What women really want is to speak for themselves

This story continues a periodic Denver Catholic Register series on the theology of women.

During a visit to Denver last week, Helen Alvaré, law professor at George Mason University School of Law in Virginia and longtime pro-life and pro-family advocate, spoke with the Register about Women Speak for Themselves.

WSFT is a grassroots initiative Alvaré co-founded in February 2012 as a response to the Health and Human Services mandate forcing religious institutions to provide contraception, sterilization and abortifacient drugs to employees through health insurance. In an open letter to President Barack Obama, HHS Secretary Kathleen Sebelius and members of Congress—drafted with friend and fellow attorney Kim Daniels, spokeswoman for the president of the U.S. bishops—Alvaré indicated that “no one speaks for all women on these issues” and she put a spotlight on religious liberty issues.

The letter quickly spread, signed by thousands of Catholics, some non-Catholics; Democrats, Republicans and Independents.

“The fact that it caught fire shows that there was an untapped market for this set of messages,” Alvaré explained. “It is a set of  messages.”

What provoked the letter wasn’t only the HHS mandate, she said, but the associated claim that women’s freedom is encapsulated in sexual expression.

“(It was about being) free from the potential for relationship and I don’t just mean a child,” said Alvaré who has served as a consultant for the Pontifical Council of the Laity at the Vatican and an advisor to the U.S. bishops. “The way the administration was promoting it, it meant sexual expression free of the potential of a relationship with a man.”

It was telling by people who “came out of the woodwork” supporting it, including Planned Parenthood leadership, the National Women’s Law Center in Washington, D.C., activist Sandra Fluke and actress Lena Dunham—each indicating it was “about time” somebody paid for “really good, expensive birth control.”

“The emphasis was never just on not having a child,” Alvaré said. “It was on being a person who sexually expresses yourself because it’s about you, it’s your identity, it’s your freedom; maybe it’s your equality with men, who also have sex without bearing children.”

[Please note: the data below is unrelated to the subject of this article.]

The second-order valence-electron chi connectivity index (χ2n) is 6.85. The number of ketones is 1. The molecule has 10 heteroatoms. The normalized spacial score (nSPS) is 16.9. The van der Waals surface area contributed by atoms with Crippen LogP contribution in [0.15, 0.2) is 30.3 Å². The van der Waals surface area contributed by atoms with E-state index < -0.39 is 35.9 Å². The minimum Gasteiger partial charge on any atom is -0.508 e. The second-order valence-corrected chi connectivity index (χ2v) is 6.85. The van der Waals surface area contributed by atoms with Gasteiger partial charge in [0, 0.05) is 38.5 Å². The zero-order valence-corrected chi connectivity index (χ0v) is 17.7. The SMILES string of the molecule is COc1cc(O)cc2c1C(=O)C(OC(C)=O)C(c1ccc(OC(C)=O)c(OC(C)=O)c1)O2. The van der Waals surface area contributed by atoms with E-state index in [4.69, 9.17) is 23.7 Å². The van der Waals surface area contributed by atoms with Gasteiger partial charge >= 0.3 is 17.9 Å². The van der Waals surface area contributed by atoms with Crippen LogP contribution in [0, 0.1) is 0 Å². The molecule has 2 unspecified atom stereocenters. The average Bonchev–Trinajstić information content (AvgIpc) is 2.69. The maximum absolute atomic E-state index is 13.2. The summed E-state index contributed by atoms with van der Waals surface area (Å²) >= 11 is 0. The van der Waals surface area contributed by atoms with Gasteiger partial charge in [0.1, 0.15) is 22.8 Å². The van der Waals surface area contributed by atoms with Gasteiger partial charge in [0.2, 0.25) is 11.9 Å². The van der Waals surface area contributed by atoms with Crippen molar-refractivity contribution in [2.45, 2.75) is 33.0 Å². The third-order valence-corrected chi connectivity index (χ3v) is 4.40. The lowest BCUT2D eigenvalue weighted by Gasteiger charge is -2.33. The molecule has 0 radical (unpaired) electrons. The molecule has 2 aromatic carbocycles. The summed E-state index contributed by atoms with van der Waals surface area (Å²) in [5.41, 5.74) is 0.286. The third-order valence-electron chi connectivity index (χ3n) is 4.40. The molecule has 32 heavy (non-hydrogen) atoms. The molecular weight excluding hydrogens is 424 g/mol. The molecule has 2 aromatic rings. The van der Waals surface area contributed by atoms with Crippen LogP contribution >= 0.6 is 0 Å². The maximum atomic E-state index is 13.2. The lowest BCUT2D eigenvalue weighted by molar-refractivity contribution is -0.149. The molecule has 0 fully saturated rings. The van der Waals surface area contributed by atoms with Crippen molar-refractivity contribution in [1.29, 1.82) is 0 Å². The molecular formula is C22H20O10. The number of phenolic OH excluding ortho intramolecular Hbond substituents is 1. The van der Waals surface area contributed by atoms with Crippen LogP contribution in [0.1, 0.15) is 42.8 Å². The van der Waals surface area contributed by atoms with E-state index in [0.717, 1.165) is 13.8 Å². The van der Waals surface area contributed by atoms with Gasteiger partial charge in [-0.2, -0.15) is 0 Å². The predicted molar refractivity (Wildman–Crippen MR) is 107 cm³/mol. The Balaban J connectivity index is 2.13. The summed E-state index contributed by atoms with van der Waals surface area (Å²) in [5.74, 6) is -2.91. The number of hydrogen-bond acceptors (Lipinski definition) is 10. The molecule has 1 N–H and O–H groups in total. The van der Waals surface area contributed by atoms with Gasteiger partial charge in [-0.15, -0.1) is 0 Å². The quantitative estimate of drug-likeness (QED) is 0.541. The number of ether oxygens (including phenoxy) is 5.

The message was clear, she said, and insulting.

“Equating women’s freedom with expressing oneself sexually was so ridiculous, so insulting, for many, many reasons,” said the wife and mother of three. “Where have they been while the rest of the intelligent world has been assessing the fallout of the sexual revolution?”

Laws of economics, psychology and sociology have shown the number one losers in that scenario are women, she said.

“It’s since the introduction, not only of the pill, but of wide-scale programs to push it, you have more unintended pregnancies, more out-of-wedlock births, more single motherhood” she said, “and, therefore, more poverty.”

If that was the best the federal government could do for women, she’d had enough. It was then that she drafted the letter with Daniels.

“We sent it out to about 30 of our friends and it went to 42,000 without even trying,” she explained. “We just want (the administration) to stop lying about what a women’s agenda would look like.”

If you ask women what they really want, she continued, they want to make contributions to the public square, equal pay, equal opportunity in education and to “make all the vocational contributions the Creator has made them capable of.”

“But it turns out 50 years after the pill, they actually want to get married and have children in most cases too,” she added.

Alvaré, who participated in an international gathering of women in Rome Oct. 10-12 hosted by the women’s section of the Pontifical Council for the Laity, is encouraged by Pope Francis’ call for a deeper theology of women.

“I think it’s wonderful,” she said. “You’ll notice when he says that, his next statement is usually that we need to think about bringing  women into positions in the Church. One thing he seems to intend is to see what it’s like when men and women are working side by side, in a complementary fashion, inside the Church.

“That’s clear from his remarks,” she said and she intends to be part of what she hopes will be the Church’s complementary model to the world. “I think that’s coming and I’m very excited.”

 

COMING UP: On Fathers and Christian Masculinity